Binance deployed a $1b ‘Recovery Fund’ following the FTX crash to provide capital to distressed but otherwise strong projects suffering as a result of the market turmoil. As of March, 18 organizations had joined the fund, bringing it to $1.1b. This shows a commitment to the wider industry from the exchange.
In April, Bitget announced an Asia-focused $100m venture capital fund. It has started expanding more into the ecosystem, with an acquisition of Bitkeep in March 2023. The exchange also works with fetch.ai and CORE DAO to co-develop their ecosystems.
What Exchanges Will Succeed?
History has taught us that people will not want to have all their coins on one exchange. Different exchanges fulfil different purposes, and depending on global regulatory developments there is likely room for a number of large, geographically and legally distributed exchanges. Exchanges that actively contribute to the ecosystem should gain more favor and trust from users. Arguably most importantly, exchanges will need to demonstrate themselves to be secure, transparent and ‘trustworthy’ to thrive, in addition to a strong feature set and excellent user experience. Beyond this, exchanges will need to ensure that their business complies with impending regulations, as global regulators seek to impose their frameworks for digital assets. This will likely have significant impacts on the operating models of many exchanges.
FTX was a calamitous event for the industry as a whole and especially for CEXs. This has put a greater onus on transparency and depositor protection for CEXs. Since the collapse, proof of reserves has essentially become an industry standard. Further measures, like protection funds, are also being taken, with Binance and Bitget increasing their funds following the collapse.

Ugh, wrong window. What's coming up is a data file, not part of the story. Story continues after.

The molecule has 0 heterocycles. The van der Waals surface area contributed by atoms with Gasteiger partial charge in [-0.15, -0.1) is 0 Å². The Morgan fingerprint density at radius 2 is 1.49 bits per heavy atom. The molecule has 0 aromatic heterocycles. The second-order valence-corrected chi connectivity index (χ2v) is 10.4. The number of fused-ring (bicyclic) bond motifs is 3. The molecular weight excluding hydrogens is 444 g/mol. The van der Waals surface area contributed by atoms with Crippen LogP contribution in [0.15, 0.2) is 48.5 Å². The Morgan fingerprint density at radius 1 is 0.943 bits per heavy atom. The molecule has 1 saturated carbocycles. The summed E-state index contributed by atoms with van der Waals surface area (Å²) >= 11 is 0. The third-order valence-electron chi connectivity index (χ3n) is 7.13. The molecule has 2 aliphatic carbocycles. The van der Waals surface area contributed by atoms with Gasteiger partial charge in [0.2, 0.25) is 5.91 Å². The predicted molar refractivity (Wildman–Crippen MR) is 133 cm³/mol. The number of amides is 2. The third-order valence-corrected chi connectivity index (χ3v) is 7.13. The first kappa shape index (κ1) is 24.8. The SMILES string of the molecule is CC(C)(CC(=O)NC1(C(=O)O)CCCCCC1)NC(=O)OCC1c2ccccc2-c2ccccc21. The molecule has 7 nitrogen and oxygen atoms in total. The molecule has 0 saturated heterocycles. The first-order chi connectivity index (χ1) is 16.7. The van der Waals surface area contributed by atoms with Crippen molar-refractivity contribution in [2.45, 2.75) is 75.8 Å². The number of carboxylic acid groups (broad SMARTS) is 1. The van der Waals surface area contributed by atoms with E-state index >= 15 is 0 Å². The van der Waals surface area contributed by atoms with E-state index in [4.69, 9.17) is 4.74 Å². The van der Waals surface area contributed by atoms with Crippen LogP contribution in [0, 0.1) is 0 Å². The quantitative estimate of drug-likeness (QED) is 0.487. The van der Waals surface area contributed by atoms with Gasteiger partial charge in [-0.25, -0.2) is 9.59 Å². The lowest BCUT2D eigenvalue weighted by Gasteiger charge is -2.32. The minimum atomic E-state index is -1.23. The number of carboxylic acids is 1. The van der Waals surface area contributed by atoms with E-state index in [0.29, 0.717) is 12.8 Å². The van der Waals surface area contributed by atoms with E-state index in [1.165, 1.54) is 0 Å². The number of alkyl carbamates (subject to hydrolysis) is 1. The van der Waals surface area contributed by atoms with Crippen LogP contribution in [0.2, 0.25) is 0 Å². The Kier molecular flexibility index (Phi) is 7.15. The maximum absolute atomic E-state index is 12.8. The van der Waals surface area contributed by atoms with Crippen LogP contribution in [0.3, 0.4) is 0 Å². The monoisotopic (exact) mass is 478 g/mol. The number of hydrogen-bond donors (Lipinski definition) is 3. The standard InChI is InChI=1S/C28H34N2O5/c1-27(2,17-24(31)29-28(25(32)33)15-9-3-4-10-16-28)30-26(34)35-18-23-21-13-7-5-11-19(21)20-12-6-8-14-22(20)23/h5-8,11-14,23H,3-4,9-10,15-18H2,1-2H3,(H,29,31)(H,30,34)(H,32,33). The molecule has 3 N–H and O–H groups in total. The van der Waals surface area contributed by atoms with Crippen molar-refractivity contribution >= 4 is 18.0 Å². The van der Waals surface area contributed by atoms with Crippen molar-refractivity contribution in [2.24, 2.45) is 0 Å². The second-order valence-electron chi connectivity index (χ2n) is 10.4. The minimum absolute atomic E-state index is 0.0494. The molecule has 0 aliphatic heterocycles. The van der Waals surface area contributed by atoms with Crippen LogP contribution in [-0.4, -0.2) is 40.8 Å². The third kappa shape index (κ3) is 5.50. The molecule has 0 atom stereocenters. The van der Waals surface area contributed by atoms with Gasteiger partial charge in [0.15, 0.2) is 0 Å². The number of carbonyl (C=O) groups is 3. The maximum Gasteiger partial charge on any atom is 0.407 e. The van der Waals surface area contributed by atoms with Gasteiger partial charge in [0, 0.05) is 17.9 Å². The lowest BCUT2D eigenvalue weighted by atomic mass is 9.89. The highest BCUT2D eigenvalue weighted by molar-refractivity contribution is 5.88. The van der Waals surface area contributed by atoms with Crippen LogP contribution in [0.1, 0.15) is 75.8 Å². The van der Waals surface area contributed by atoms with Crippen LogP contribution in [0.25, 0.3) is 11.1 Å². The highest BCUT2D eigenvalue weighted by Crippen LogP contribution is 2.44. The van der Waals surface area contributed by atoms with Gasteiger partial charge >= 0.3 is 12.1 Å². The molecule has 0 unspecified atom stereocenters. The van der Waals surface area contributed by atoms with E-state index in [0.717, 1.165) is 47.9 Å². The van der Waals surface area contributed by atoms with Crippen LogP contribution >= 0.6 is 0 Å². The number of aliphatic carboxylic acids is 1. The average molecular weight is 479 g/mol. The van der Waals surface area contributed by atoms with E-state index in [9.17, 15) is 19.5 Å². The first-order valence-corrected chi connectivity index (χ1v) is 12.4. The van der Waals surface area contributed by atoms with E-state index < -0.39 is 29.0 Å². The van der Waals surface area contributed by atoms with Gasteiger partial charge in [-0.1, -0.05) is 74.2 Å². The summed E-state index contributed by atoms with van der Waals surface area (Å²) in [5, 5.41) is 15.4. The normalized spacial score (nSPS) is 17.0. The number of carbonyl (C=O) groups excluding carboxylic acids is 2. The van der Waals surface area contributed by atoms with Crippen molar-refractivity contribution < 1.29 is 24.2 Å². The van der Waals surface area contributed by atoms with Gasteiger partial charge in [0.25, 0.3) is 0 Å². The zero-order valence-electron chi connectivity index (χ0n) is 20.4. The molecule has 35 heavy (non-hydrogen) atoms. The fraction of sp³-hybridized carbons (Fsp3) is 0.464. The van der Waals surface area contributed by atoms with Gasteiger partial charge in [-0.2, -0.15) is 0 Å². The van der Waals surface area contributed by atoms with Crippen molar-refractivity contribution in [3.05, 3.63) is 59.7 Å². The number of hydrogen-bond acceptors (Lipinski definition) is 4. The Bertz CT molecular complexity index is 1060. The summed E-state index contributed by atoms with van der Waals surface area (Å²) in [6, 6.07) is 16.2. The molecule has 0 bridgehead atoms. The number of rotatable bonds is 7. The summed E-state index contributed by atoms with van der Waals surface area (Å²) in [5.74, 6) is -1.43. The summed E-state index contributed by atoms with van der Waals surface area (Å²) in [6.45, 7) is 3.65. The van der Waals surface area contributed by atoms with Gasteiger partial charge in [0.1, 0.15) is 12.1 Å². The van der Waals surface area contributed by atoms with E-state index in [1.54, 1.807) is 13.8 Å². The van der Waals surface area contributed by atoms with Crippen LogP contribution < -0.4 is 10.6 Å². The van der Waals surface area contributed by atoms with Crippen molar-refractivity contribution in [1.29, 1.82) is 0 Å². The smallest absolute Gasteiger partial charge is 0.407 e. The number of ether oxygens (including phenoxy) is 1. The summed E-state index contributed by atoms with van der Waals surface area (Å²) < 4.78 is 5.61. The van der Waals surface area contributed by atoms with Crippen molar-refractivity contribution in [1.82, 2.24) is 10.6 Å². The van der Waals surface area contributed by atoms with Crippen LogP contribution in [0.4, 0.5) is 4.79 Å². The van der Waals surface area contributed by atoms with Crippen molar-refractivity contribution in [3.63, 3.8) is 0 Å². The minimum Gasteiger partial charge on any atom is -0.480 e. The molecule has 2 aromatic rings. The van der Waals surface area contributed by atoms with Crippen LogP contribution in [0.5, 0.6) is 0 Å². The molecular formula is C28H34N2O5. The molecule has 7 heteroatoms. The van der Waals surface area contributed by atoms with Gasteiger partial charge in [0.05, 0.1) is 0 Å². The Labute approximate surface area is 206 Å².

Binance has maintained its position as the leading CEX, however, it did not monopolize the additional business left by FTX. We observed a relative decline in CEX spot trading compared to DEX spot trading. Most derivative trading platforms saw a decrease in trading volume, with Bitget being an exception having increased their trading volume slightly in the months after FTX.
While exchanges have made efforts to become more transparent, they must still be held to higher standards. Proof-of-reserves and protection funds are improvements but do not guarantee safety. Successful exchanges will need to offer the best features for their users all the while creating trust through increased transparency, protection funds, and ecosystem involvement.
Disclosure: Nansen has produced the following report as part of its existing contract for services provided to the Customer at the time of publication. While the Customer has the right to review and provide feedback to Nansen, Nansen maintains full editorial control over the publication of this report. All views expressed are the independent opinions of Nansen's research analyst(s) who are the author(s) named in this report. This report is intended for informational purposes only and does not serve as investment, financial, professional, or other advice. For more information, please refer to the disclaimer at the end of this report, as well as our Terms of Service.
The authors of this content and members of Nansen may be participating or invested in some of the protocols or tokens mentioned herein. The foregoing statement acts as a disclosure of potential conflicts of interest and is not a recommendation to purchase or invest in any token or participate in any protocol. Nansen does not recommend any particular course of action in relation to any token or protocol. The content herein is meant purely for educational and informational purposes only and should not be relied upon as financial, investment, legal, tax or any other professional or other advice. None of the content and information herein is presented to induce or to attempt to induce any reader or other person to buy, sell or hold any token or participate in any protocol or enter into, or offer to enter into, any agreement for or with a view to buying or selling any token or participating in any protocol. Statements made herein (including statements of opinion, if any) are wholly generic and not tailored to take into account the personal needs and unique circumstances of any reader or any other person. Readers are strongly urged to exercise caution and have regard to their own personal needs and circumstances before making any decision to buy or sell any token or participate in any protocol. Observations and views expressed herein may be changed by Nansen at any time without notice. Nansen accepts no liability whatsoever for any losses or liabilities arising from the use of or reliance on any of this content.